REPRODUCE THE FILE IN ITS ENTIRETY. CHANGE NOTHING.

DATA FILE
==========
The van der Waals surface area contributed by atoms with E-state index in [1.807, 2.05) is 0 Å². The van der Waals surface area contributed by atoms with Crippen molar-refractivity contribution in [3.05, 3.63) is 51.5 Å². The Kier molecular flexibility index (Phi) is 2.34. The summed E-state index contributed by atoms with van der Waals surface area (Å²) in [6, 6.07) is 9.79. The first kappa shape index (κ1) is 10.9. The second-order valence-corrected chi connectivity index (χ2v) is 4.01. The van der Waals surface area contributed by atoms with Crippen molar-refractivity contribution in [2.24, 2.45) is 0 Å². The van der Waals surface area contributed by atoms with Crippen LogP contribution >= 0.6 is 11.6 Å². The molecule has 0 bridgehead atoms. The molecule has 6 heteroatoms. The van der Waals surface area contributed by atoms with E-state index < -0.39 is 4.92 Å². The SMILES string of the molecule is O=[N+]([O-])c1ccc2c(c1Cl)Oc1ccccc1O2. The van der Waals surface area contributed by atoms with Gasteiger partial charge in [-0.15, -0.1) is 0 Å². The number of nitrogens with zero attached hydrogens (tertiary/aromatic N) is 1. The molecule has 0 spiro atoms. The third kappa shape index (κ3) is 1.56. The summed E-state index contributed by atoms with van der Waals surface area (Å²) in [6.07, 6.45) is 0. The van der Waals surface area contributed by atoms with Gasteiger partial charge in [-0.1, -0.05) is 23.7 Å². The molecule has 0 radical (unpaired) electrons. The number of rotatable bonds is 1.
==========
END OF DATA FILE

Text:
The van der Waals surface area contributed by atoms with E-state index in [1.807, 2.05) is 0 Å². The van der Waals surface area contributed by atoms with Crippen molar-refractivity contribution in [3.05, 3.63) is 51.5 Å². The Kier molecular flexibility index (Phi) is 2.34. The summed E-state index contributed by atoms with van der Waals surface area (Å²) in [6, 6.07) is 9.79. The first kappa shape index (κ1) is 10.9. The second-order valence-corrected chi connectivity index (χ2v) is 4.01. The van der Waals surface area contributed by atoms with Crippen molar-refractivity contribution in [2.24, 2.45) is 0 Å². The van der Waals surface area contributed by atoms with Crippen LogP contribution >= 0.6 is 11.6 Å². The molecule has 0 bridgehead atoms. The molecule has 6 heteroatoms. The van der Waals surface area contributed by atoms with E-state index < -0.39 is 4.92 Å². The SMILES string of the molecule is O=[N+]([O-])c1ccc2c(c1Cl)Oc1ccccc1O2. The van der Waals surface area contributed by atoms with Gasteiger partial charge in [-0.15, -0.1) is 0 Å². The number of nitrogens with zero attached hydrogens (tertiary/aromatic N) is 1. The molecule has 0 spiro atoms. The third kappa shape index (κ3) is 1.56. The summed E-state index contributed by atoms with van der Waals surface area (Å²) in [6.07, 6.45) is 0. The van der Waals surface area contributed by atoms with Gasteiger partial charge in [-0.1, -0.05) is 23.7 Å². The molecule has 0 radical (unpaired) electrons. The number of rotatable bonds is 1.